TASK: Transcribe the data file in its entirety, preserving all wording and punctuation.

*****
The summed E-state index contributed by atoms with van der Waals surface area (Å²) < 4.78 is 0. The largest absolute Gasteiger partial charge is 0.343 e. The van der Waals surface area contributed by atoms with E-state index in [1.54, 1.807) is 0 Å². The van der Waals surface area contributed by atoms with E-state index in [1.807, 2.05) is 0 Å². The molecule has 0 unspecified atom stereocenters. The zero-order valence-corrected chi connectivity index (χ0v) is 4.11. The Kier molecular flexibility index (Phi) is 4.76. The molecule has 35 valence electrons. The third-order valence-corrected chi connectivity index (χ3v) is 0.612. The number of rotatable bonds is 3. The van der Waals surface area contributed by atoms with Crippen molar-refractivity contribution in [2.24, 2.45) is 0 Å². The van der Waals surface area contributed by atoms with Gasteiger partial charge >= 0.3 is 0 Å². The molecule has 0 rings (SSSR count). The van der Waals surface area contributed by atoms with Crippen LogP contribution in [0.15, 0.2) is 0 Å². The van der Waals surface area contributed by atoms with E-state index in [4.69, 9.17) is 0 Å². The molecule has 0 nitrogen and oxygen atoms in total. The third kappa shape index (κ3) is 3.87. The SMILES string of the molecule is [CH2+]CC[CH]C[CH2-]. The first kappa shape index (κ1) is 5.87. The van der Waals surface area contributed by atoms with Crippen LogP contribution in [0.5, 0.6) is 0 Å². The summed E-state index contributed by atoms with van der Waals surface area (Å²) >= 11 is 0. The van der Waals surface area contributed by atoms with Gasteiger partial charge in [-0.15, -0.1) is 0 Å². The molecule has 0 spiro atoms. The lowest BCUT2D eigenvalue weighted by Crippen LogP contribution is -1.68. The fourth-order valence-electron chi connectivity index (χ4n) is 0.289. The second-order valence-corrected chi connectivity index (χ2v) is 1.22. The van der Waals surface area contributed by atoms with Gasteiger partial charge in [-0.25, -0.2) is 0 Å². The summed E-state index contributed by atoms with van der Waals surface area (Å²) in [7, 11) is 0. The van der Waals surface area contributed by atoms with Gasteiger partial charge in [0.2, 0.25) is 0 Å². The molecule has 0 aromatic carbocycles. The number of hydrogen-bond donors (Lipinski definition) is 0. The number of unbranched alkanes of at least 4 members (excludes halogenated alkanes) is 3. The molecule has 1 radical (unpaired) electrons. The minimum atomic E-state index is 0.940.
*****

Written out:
The summed E-state index contributed by atoms with van der Waals surface area (Å²) < 4.78 is 0. The largest absolute Gasteiger partial charge is 0.343 e. The van der Waals surface area contributed by atoms with E-state index in [1.54, 1.807) is 0 Å². The van der Waals surface area contributed by atoms with E-state index in [1.807, 2.05) is 0 Å². The molecule has 0 unspecified atom stereocenters. The zero-order valence-corrected chi connectivity index (χ0v) is 4.11. The Kier molecular flexibility index (Phi) is 4.76. The molecule has 35 valence electrons. The third-order valence-corrected chi connectivity index (χ3v) is 0.612. The number of rotatable bonds is 3. The van der Waals surface area contributed by atoms with Crippen molar-refractivity contribution in [2.24, 2.45) is 0 Å². The van der Waals surface area contributed by atoms with Gasteiger partial charge >= 0.3 is 0 Å². The molecule has 0 rings (SSSR count). The van der Waals surface area contributed by atoms with Crippen LogP contribution in [0.15, 0.2) is 0 Å². The van der Waals surface area contributed by atoms with E-state index in [4.69, 9.17) is 0 Å². The molecule has 0 nitrogen and oxygen atoms in total. The third kappa shape index (κ3) is 3.87. The SMILES string of the molecule is [CH2+]CC[CH]C[CH2-]. The first kappa shape index (κ1) is 5.87. The van der Waals surface area contributed by atoms with Crippen LogP contribution in [0.5, 0.6) is 0 Å². The summed E-state index contributed by atoms with van der Waals surface area (Å²) >= 11 is 0. The van der Waals surface area contributed by atoms with Gasteiger partial charge in [-0.15, -0.1) is 0 Å². The molecule has 0 spiro atoms. The lowest BCUT2D eigenvalue weighted by Crippen LogP contribution is -1.68. The fourth-order valence-electron chi connectivity index (χ4n) is 0.289. The second-order valence-corrected chi connectivity index (χ2v) is 1.22. The van der Waals surface area contributed by atoms with Gasteiger partial charge in [-0.25, -0.2) is 0 Å². The summed E-state index contributed by atoms with van der Waals surface area (Å²) in [7, 11) is 0. The van der Waals surface area contributed by atoms with Gasteiger partial charge in [0.2, 0.25) is 0 Å². The molecule has 0 aromatic carbocycles. The number of hydrogen-bond donors (Lipinski definition) is 0. The number of unbranched alkanes of at least 4 members (excludes halogenated alkanes) is 3. The molecule has 1 radical (unpaired) electrons. The minimum atomic E-state index is 0.940.